It was a big week for the Copenhagen Climate Exercise (now World Climate), the role-playing mock-UN policy exercise created here at Sustainability Institute and by John Sterman at MIT where people play the parts of UN diplomats from regions of the world and negotiate a global agreement to address climate change, testing their results in our C-ROADS simulator.
Peter Senge of MIT and the Society for Organizational Learning led one event in Boston for corporate sustainability leaders. An SI team led one with partners in Atlanta (see the poem and pictures above by Doc Klein of Uncharted Territories). And I ran three events for business school students at Duke University.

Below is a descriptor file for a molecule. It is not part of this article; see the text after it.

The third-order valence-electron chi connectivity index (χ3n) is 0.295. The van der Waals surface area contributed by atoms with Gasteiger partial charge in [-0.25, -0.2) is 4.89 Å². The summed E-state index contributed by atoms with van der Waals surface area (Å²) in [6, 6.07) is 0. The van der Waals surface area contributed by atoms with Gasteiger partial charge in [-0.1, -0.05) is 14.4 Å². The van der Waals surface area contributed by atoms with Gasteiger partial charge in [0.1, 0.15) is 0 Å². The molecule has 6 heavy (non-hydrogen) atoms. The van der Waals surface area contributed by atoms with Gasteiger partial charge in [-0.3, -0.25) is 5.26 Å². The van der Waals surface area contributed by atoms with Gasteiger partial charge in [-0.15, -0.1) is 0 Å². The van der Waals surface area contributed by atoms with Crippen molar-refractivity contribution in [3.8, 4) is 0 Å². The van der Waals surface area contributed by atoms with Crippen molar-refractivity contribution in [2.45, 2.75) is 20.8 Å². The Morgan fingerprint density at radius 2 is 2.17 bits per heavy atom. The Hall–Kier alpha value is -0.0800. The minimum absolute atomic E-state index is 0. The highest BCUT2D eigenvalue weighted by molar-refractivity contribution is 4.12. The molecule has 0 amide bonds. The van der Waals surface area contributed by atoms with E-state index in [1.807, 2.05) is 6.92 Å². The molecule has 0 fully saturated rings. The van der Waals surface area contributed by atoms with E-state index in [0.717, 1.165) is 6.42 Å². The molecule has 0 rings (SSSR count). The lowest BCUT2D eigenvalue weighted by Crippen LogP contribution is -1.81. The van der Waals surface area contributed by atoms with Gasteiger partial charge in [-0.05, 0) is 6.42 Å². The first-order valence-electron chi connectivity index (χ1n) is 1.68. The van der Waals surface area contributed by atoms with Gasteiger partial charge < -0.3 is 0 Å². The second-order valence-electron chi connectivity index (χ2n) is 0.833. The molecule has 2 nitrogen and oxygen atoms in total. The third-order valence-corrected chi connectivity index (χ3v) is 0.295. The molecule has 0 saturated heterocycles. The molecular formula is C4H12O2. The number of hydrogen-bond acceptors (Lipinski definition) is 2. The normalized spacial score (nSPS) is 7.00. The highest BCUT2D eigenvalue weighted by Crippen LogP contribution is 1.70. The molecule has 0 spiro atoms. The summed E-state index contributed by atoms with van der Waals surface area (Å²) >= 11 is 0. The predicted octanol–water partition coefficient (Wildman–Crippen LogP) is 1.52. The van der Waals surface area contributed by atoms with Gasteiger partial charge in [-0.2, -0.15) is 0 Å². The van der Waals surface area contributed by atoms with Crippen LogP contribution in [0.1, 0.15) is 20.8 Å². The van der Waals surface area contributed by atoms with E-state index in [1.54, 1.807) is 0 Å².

Time and time again, no matter who is playing, we see similar dynamics:
- Delegates from Africa and island nations (initially seated on the floor) lobby, cajole, and engage the others
- Delegates from the developed world stay put and wait for others to push them to act (in Atlanta, a large ring formed around the snack-laden table)
- Players are struck by the “bathtub dynamics”, how much we must reduce emissions in order to stabilize atmospheric CO2
- Most all players empathize with the challenge facing all parties — how stuck everyone can feel whether they are sitting in the US, Brazil, China, or Zambia — and are surprised by the proposals out there that could achieve good results.
- People understand deeply that we are truly facing a global challenge and that here in the developed world we get to create the conditions within which growing economies such as China and India can participate fully (more on this in Pew’s new report).